Indeed, the IEO concept could be nothing more than a fleeting moment in token sale history. “That’s how crypto works. It’s a Gibsonian experiment in accelerated Darwinism — forever adapting, often on-the-fly, to remain defiantly independent of federal regulators and other central agencies. Of course, skeptics decry the centralized aspects of IEOs.”

“Still, I get more excited about IEOs than STOs, which have become boring vehicles for VCs and other unimaginative investors.”

Even if the IEO concept’s fresh take on token sales does provide some new and attractive features, the RAID debacle may have cast a long shadow over the practice. Here’s what happened.

For a Brief, Shining Moment, Everything Was OK

Following Bittrex’ announcement of the IEO, RAID delivered 17 billion XRD (its native token) to Bittrex with the goal of raising $5.95 million. A single XRD token was to be sold for 10 Satoshis (a ‘Satoshi’ is one hundred millionth of a single bitcoin); the minimum buy-in for the sale was the equivalent of $10, and the maximum was $20,000.

The sale was all set to begin on March 15, 2019, at 10.00 KST time. Bittrex’ CEO, Bill Shihara, expressed his enthusiasm for the sale: “We are committed to increasing adoption and moving the blockchain revolution forward. The ability for projects like RAID to innovate, advance, and promote the gaming industry on our platform is a game changer for all involved and not just for RAID and our team,” he said in an official statement.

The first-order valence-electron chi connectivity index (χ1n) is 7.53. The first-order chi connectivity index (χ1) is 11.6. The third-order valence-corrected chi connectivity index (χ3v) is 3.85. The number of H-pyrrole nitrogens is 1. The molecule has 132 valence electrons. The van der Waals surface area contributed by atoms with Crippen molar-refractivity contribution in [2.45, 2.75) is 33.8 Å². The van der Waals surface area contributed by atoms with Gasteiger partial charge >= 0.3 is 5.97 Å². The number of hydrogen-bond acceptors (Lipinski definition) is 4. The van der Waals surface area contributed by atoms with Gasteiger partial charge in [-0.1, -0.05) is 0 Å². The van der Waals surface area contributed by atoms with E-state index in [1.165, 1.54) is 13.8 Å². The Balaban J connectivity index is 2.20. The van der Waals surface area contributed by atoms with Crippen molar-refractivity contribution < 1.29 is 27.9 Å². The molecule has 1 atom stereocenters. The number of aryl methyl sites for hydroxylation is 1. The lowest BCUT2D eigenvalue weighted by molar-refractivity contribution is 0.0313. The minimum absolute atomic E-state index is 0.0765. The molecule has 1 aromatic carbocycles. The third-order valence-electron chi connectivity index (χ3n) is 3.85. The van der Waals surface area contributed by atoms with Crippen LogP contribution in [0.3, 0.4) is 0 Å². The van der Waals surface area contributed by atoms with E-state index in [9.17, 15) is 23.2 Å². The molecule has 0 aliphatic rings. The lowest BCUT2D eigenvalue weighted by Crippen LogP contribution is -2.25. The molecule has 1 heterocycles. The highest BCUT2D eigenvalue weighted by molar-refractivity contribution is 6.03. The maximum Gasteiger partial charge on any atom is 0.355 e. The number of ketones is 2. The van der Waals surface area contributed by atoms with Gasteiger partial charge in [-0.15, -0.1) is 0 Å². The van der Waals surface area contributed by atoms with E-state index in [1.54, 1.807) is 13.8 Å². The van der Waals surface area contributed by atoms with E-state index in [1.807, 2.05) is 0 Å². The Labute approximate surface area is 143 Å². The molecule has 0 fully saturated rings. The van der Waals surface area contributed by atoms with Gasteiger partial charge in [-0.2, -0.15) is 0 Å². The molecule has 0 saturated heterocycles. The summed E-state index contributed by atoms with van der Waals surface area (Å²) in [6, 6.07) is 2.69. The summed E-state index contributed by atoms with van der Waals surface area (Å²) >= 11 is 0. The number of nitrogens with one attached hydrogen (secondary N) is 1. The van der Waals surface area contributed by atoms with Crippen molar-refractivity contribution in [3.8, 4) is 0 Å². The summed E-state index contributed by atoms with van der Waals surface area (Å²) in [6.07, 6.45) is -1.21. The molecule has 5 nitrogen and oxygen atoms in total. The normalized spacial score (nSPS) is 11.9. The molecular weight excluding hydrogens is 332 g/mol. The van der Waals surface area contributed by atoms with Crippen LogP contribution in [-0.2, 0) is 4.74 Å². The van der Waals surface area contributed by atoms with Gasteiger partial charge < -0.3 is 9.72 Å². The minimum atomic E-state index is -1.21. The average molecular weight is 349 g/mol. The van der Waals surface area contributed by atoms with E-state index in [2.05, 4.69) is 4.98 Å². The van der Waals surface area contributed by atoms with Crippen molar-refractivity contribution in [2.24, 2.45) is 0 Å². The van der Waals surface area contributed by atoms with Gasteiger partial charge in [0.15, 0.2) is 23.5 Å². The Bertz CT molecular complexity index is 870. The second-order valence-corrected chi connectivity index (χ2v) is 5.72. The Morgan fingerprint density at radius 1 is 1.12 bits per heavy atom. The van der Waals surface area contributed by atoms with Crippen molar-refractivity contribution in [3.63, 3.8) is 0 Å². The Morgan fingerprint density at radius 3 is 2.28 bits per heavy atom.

The arrangement was set to benefit Bittrex as well–in order to participate in the IEO, token buyers were required to open a Bittrex account themselves.

Bittrex Cancelled the Sale

After all of the advertisements had been sent out, official statements praising the collaboration had been made, and the tokens were set to sell, Bittrex abruptly canceled the RAID IEO.

The cancellation reportedly came as a last-minute response to the termination of a partnership between RAID and OP.GG, a 32-million-user company started by Raid’s alleged co-founder, Cheonwoo Park.

However, the project’s social media has stayed silent in the time since the cancellation of the IEO. Additionally, the desktop version of the site has gone offline, replaced by the following message:

(Translated quote (Google Translate): “The RAID project team decided that it was not right to proceed with the Bittrex IEO due to unexpected variables, and decided not to proceed with the IEO after consulting with BitRex. In order to minimize the damage of users who have invested in RAID in the past, we will carry out all necessary procedures as soon as possible for all those who participated in our project. A related announcement will be made on the 15th. I apologize to all those who have once again expressed an interest and have expressed love for our project. Thank you.”)

Indeed, to its credit, RAID does not seem to have pulled a complete exit scam–at least, not yet.